By Devin Watkins
Pope Francis turned his attention to the Ninth and Tenth Commandments at the Wednesday General Audience.
The Holy Father said the injunctions – “You shall not covet your neighbour’s wife… You shall not covet your neighbour’s goods” – are more than the last Commandments. “They are the fulfillment of the journey through the Decalogue, and arrive at the heart of everything which is delivered to us therein.”
Noting that they are already contained in the Commandments on adultery and stealing, Pope Francis said the Ninth and Tenth indicate “the confines of life, the limit over which a person destroys themself and their neighbor, spoiling their relationship with God.”
The Pope said the last two Commandments are united by the common root of “evil desires” that lurk in the human heart.
Jesus, he said, teaches that all sin is ultimately born of covetousness (cf. Mk 7:23). He said the Decalogue similarly points out that the heart must be free. “God’s precepts can be reduced to the beautiful façade of a life that remains a slave’s existence and not one of sons and daughters.”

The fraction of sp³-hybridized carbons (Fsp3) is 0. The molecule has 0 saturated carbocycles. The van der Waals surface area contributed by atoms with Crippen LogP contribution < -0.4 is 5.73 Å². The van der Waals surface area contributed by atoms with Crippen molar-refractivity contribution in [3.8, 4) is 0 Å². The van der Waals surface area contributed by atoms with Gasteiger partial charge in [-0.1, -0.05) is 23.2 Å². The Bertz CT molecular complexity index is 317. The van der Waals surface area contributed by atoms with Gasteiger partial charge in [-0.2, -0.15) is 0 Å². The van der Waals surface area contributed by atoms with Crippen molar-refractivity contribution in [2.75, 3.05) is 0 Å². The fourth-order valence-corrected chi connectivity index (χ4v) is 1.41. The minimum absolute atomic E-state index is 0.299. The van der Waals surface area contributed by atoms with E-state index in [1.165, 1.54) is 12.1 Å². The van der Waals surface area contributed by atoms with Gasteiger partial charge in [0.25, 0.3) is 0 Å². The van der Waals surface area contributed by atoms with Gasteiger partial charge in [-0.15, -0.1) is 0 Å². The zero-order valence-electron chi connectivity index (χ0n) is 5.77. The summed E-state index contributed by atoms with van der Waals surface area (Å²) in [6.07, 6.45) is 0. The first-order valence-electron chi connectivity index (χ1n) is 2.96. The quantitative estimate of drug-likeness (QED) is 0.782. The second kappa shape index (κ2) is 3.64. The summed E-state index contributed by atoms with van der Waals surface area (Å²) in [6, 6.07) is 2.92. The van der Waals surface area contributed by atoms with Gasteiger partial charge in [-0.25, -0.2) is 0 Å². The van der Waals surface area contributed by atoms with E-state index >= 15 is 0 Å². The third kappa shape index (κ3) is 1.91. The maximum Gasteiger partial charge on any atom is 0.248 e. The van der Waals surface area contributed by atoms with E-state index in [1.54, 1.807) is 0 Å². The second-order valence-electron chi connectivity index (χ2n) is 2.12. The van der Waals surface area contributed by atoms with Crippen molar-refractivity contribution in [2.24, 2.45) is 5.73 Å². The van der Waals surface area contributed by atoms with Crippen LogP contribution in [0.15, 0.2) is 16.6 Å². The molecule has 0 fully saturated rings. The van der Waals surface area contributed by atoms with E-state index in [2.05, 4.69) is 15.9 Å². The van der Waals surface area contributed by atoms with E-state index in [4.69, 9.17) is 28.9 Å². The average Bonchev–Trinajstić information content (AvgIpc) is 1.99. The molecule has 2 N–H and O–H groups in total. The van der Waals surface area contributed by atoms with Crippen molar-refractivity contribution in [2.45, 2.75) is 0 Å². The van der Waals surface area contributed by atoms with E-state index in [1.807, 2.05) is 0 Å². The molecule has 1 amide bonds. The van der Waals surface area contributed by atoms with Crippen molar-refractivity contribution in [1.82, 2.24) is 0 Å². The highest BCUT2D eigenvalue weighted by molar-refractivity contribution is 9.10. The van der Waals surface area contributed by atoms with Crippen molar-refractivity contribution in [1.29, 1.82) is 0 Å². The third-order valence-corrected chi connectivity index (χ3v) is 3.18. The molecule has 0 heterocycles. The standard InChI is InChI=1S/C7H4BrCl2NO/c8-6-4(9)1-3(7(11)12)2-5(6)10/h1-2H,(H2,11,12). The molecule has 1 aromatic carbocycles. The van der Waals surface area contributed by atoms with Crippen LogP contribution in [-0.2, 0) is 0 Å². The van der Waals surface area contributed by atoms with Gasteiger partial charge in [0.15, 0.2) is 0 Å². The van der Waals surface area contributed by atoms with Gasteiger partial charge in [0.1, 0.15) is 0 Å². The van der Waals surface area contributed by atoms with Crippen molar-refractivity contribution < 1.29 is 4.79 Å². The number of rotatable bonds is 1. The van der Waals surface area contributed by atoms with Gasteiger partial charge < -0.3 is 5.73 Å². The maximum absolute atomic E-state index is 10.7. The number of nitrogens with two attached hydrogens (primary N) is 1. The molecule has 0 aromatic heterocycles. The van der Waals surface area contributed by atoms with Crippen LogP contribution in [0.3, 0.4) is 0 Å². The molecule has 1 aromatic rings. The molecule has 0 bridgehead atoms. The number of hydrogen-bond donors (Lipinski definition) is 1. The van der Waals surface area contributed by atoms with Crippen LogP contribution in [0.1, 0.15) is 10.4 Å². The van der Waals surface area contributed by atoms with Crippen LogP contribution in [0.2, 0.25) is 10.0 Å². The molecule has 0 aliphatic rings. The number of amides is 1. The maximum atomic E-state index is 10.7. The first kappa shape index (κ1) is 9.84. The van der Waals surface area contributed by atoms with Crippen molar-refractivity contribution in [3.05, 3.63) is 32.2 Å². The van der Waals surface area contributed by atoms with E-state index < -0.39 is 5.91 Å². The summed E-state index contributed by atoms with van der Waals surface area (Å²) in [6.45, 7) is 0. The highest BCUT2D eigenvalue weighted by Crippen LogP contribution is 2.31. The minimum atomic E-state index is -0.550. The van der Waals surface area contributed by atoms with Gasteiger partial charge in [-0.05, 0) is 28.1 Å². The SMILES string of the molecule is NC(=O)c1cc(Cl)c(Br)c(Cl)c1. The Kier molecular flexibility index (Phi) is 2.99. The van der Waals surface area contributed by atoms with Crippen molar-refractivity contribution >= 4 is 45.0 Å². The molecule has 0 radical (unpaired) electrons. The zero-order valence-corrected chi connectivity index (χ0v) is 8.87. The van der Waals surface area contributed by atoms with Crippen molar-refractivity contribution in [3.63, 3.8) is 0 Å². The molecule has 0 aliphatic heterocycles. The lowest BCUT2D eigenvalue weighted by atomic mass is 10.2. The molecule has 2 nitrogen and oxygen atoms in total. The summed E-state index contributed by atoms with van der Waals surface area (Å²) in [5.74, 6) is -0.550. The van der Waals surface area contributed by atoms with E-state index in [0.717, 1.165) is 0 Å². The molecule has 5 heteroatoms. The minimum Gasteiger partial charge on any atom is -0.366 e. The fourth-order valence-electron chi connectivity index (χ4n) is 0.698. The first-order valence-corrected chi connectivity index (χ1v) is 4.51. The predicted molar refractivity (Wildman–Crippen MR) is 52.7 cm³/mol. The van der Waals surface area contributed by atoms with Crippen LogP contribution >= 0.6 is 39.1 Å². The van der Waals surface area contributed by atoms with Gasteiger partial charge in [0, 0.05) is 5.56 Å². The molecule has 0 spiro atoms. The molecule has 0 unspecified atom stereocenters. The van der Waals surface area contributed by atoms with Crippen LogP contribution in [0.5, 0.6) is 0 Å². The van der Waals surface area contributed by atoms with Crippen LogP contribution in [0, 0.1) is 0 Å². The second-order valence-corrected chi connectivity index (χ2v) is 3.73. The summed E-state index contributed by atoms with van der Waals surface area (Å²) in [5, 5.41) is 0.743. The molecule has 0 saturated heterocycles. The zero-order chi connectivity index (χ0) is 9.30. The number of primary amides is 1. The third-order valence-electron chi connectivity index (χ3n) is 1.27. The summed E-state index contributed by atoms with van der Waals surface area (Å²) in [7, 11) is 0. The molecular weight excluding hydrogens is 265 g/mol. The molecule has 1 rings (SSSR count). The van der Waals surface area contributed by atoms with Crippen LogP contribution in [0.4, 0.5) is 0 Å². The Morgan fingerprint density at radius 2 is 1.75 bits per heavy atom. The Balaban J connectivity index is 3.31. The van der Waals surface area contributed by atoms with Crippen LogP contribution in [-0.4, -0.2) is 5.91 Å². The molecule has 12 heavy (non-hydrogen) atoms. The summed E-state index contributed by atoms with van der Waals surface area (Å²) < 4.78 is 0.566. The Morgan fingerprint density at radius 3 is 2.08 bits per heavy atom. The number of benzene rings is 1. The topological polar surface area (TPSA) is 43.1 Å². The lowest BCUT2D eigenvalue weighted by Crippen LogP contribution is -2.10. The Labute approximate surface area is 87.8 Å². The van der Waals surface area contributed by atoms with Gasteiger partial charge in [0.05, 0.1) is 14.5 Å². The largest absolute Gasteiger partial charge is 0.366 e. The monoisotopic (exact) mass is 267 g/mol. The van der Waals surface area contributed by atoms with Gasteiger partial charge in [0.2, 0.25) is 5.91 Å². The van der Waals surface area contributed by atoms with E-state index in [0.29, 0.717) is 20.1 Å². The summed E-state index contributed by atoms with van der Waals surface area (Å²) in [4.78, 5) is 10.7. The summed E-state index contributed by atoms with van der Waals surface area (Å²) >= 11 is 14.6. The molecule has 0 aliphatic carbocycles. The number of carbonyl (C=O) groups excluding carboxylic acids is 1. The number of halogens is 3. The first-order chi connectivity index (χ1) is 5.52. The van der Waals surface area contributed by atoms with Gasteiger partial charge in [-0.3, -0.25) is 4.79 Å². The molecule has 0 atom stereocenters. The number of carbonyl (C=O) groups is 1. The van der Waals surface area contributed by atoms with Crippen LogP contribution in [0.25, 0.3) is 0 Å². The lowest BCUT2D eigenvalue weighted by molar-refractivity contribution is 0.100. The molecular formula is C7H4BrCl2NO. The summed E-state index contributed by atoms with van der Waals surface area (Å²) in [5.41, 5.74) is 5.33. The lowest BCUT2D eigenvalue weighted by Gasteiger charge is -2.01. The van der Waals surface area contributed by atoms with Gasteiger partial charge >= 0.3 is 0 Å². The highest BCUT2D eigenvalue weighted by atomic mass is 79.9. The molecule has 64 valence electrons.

Pope Francis said the Ten Commandments teach us how to live rightly with one another and with God, and show us our need for a change of heart. “We must let our mask be taken off by these commandments about desire, because they show us our poverty so as to bring us to a life of holy humility.”
He said we need Holy Spirit to help us.
“It is futile to think of purifying our heart through a titanic effort of the will. We must open ourselves to a relationship with God, in freedom and in truth.”
Law opens heart to God
The purpose of the Biblical Law, the Pope said, is “to bring one to their truth, that is, to their poverty, which becomes an authentic and personal openness to the mercy of God that transforms and renews us.”
Pope Francis said the Commandments enable us to live righteously in the sight of the Father, redeemed by the Son, and taught by the Holy Spirit.
“The last words of the Decalogue teach us to recognize ourselves as beggars, and help us to face the disorder of our hearts, so as to stop living selfishly and to become poor in spirit.”
Finally, Pope Francis said those who live the Commandments with humble, open hearts will be blessed.
“It is they who know how to show compassion and mercy to others, because they have felt it within themselves.”